Art, festival, Japan, Nature, Photography, Tourism, travel

Mino festival : Hana Mikoshi (花みこし)

Mino City is known for its history of more than 1,300 years of making washi (Japanese paper) characteristic for its fine texture, strength, softness, and its endurance of centuries. It is commonly used in traditional crafts such as lanterns, umbrellas, fans, etc.

Despite its great success with the paper industry, Mino city remains relatively unknown to tourists (even for domestic tourism). It required a little extra skills to travel all the way there, as most of the signs were written in Japanese only, people don’t speak a second language and I had to make an extra effort to ask for directions using my very limited Japanese.

However, the effort paid off when I found a city rich in Japanese traditions, extremely friendly people that were not shy at all to approach fascinated by the fact that I was the only foreigner who showed up to see their festival. They were even more surprised to find out that I’m from Mexico. Their international influence is so limited that many people asked where Mexico is and what the spoken language is.

Being a major paper manufacturer, is not a surprise that the Mino Festival involves paper in some way. People decorate the mikoshis (portable shrines) with sakura flowers made of paper. Thousands of paper flowers standing meters tall in top of each of 30 mikoshis that people carried around the city while dancing and celebrating in a very cheerful and energetic way.

This time, I noticed that people were passing around a wooden bucket where everybody drinks during the celebration. I was approached multiple times and was asked to drink from the bucket as well, and for my surprise the bucket was full of sake (rise wine). Such a good quality sake and so much of it that I actually got a bit tipsy even though I was just an observant of the celebration.

The following are just a few pictures that I captured of this festival:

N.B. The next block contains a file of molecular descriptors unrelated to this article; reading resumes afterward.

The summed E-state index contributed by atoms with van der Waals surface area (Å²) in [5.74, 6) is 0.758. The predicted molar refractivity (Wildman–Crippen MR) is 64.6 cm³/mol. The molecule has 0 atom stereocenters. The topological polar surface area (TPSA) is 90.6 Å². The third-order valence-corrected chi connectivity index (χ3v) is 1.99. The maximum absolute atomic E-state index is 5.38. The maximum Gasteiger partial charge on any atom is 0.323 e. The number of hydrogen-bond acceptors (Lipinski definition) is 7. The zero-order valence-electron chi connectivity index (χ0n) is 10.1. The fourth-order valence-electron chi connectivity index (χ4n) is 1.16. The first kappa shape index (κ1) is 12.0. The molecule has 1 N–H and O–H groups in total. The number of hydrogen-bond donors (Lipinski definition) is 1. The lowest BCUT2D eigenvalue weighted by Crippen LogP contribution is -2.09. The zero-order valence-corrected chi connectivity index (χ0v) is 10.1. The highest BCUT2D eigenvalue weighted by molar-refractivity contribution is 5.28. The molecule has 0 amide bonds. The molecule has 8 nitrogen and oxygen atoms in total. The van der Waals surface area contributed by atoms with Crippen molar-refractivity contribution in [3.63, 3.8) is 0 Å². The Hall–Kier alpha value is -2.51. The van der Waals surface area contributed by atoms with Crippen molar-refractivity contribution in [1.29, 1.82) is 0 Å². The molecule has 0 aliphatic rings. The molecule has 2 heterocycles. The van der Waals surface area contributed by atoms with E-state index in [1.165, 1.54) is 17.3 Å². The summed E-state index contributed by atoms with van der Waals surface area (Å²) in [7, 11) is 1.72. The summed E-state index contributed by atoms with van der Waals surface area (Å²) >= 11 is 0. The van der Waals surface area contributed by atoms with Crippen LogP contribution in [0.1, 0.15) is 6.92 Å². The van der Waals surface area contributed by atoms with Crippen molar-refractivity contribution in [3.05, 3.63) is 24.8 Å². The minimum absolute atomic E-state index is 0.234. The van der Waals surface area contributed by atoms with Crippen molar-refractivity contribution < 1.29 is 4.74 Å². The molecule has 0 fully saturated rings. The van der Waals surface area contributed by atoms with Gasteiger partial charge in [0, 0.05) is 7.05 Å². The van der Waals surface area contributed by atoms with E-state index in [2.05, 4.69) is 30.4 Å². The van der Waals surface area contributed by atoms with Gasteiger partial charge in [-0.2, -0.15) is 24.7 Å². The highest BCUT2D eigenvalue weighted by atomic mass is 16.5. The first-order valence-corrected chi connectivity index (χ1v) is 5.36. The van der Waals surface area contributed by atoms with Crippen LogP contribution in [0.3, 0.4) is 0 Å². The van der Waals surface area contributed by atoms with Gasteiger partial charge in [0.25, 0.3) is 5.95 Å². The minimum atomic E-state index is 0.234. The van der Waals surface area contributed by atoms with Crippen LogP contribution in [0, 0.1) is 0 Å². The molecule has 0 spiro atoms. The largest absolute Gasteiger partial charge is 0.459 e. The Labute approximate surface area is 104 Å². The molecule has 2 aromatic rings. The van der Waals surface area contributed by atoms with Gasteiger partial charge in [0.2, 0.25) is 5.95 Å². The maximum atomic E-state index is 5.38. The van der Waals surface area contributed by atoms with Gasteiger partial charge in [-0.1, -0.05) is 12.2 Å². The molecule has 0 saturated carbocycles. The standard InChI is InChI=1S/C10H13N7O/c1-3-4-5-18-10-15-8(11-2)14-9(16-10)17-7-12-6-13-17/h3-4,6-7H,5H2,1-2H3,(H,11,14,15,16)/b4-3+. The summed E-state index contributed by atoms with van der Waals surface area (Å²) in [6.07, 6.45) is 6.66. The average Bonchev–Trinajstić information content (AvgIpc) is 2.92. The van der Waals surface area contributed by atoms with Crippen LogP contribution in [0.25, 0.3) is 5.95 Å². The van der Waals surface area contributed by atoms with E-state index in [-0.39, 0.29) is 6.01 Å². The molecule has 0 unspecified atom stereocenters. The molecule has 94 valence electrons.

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Japan, Nature, Photography, travel

Mount Fuji from the Tanukiko lake. (田貫湖)

If your image of Japan is the Mount Fuji, reflected in a lake, and framed by Sakura trees (Cherry blossoms), that’s exactly what Tanukiko lake is. An amazing escape to forget about the busy life of the city, and just a few hours away from Tokyo.

It isn’t for the hardcore outdoor traveler, but more for the type of trip where all you are looking for is for a place where to do camping with some facilities available, have a barbecue, rent a bicycle and ride it around the lake, do some fishing, or just seat down to enjoy the magnificence of Mount Fuji.

In my case, I decided to stay awake the entire night moving from place to place around the lake to do some night photography. While moving around I was approached by a group of bickers and shared some whiskey and chat until late in the night.

it also happens to be very popular photography enthusiast who want to take a picture of the Mount Fuji exactly when the sun is at the very top of the mountain. This phenomena happens only very few times a year and it they call it the Diamond Fuji.

Access:

At Fuji St.
– take JR Minobu line to Fujinomiya (20 min.)
– take bus to Lake Tanuki (55 min.)

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Festivals, Japan, Photography, Sakura, Tokyo

Sakura madness – Photographs of numerous festivals

The Sakura tree (cherry tree) is one of the strongest symbols in Japan, it can be found in the 100¥ coins, poems, paintings, music, cloths, food, even Starbucks made a Sakura flavored coffee. It is a source of inspiration and a delight for Japanese people. It has been like this for centuries, and it will continue like this for many more generations.

Sakura trees last in full bloom only for a little longer than two weeks. For many it is a symbol of how beautiful and short life is, frequently compared to the life of the samurai (not very sure why the life of a samurai is beautiful though). Sakura season is also a season to say goodbye for students graduating from college who start a new life in their new job.  Parents say goodbye to their sons and daughters as they become independent, many of them get reallocated to different cities as required by their new employers.

Short life and new life calls for celebration and certainly Japanese people know how to do it: drinking, eating and awesome Sakura decorations and illuminations. I call these two weeks the “Sakura madness”. They have a Sakura forecast that people follow very closely to find out when and where are the most beautiful Sakura trees in full bloom. The most popular areas will usually host Sakura festivals with street food stalls, people bring their picnic mat and enjoy the moment drinking and eating with friends and/or family. Many people wake up very early in the morning to “reserve” an space with their picnic mat and wait for their guests. This tradition is called “hanami”.

The famous “hanami” parties and Sakura festivals are definitely a must see and do. There are lots of popular places for hanami, the following are just a few that I covered this year:

Nakameguro Sakura Festival

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Kawazuzakura Festival

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Midtown blossom

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Kasai Rinkai Park

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Sankeien Garden

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Chidori-ga-fuchi

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